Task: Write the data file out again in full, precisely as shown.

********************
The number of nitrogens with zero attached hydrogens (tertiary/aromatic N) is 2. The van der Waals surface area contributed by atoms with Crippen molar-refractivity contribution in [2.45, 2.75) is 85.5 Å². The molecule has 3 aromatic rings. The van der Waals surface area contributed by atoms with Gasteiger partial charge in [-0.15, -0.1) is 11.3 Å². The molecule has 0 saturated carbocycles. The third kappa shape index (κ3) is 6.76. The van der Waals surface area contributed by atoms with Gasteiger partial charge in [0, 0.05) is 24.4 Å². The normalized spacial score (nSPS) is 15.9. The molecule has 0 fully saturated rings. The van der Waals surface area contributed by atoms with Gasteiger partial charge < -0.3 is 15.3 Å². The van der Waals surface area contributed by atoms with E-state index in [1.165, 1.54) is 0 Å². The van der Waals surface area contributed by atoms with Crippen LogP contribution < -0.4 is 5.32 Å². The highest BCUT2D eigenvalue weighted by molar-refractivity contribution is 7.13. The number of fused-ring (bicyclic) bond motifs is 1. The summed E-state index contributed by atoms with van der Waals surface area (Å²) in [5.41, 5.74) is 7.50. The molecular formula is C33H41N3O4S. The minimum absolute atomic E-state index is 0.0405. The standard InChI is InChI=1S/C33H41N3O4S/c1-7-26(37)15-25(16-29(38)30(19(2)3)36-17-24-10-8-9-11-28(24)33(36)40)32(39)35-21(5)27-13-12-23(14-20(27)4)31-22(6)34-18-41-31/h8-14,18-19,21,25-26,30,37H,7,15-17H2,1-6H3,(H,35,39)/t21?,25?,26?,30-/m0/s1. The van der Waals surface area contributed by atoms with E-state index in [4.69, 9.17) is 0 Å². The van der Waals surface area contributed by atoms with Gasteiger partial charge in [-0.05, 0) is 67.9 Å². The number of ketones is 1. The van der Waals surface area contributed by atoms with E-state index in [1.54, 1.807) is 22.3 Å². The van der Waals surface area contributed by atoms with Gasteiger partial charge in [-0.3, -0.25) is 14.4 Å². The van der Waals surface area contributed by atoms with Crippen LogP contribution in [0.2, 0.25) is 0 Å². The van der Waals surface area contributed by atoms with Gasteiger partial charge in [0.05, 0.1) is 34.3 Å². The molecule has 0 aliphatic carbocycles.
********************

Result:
The number of nitrogens with zero attached hydrogens (tertiary/aromatic N) is 2. The van der Waals surface area contributed by atoms with Crippen molar-refractivity contribution in [2.45, 2.75) is 85.5 Å². The molecule has 3 aromatic rings. The van der Waals surface area contributed by atoms with Gasteiger partial charge in [-0.15, -0.1) is 11.3 Å². The molecule has 0 saturated carbocycles. The third kappa shape index (κ3) is 6.76. The van der Waals surface area contributed by atoms with Gasteiger partial charge in [0, 0.05) is 24.4 Å². The normalized spacial score (nSPS) is 15.9. The molecule has 0 fully saturated rings. The van der Waals surface area contributed by atoms with Gasteiger partial charge < -0.3 is 15.3 Å². The van der Waals surface area contributed by atoms with E-state index in [1.165, 1.54) is 0 Å². The van der Waals surface area contributed by atoms with Crippen LogP contribution < -0.4 is 5.32 Å². The highest BCUT2D eigenvalue weighted by molar-refractivity contribution is 7.13. The number of fused-ring (bicyclic) bond motifs is 1. The summed E-state index contributed by atoms with van der Waals surface area (Å²) in [5.41, 5.74) is 7.50. The molecular formula is C33H41N3O4S. The minimum absolute atomic E-state index is 0.0405. The standard InChI is InChI=1S/C33H41N3O4S/c1-7-26(37)15-25(16-29(38)30(19(2)3)36-17-24-10-8-9-11-28(24)33(36)40)32(39)35-21(5)27-13-12-23(14-20(27)4)31-22(6)34-18-41-31/h8-14,18-19,21,25-26,30,37H,7,15-17H2,1-6H3,(H,35,39)/t21?,25?,26?,30-/m0/s1. The van der Waals surface area contributed by atoms with E-state index in [4.69, 9.17) is 0 Å². The van der Waals surface area contributed by atoms with Gasteiger partial charge in [-0.05, 0) is 67.9 Å². The number of ketones is 1. The van der Waals surface area contributed by atoms with E-state index in [1.54, 1.807) is 22.3 Å². The van der Waals surface area contributed by atoms with Gasteiger partial charge in [-0.3, -0.25) is 14.4 Å². The van der Waals surface area contributed by atoms with Crippen LogP contribution in [0.2, 0.25) is 0 Å². The van der Waals surface area contributed by atoms with Gasteiger partial charge in [0.05, 0.1) is 34.3 Å². The molecule has 0 aliphatic carbocycles.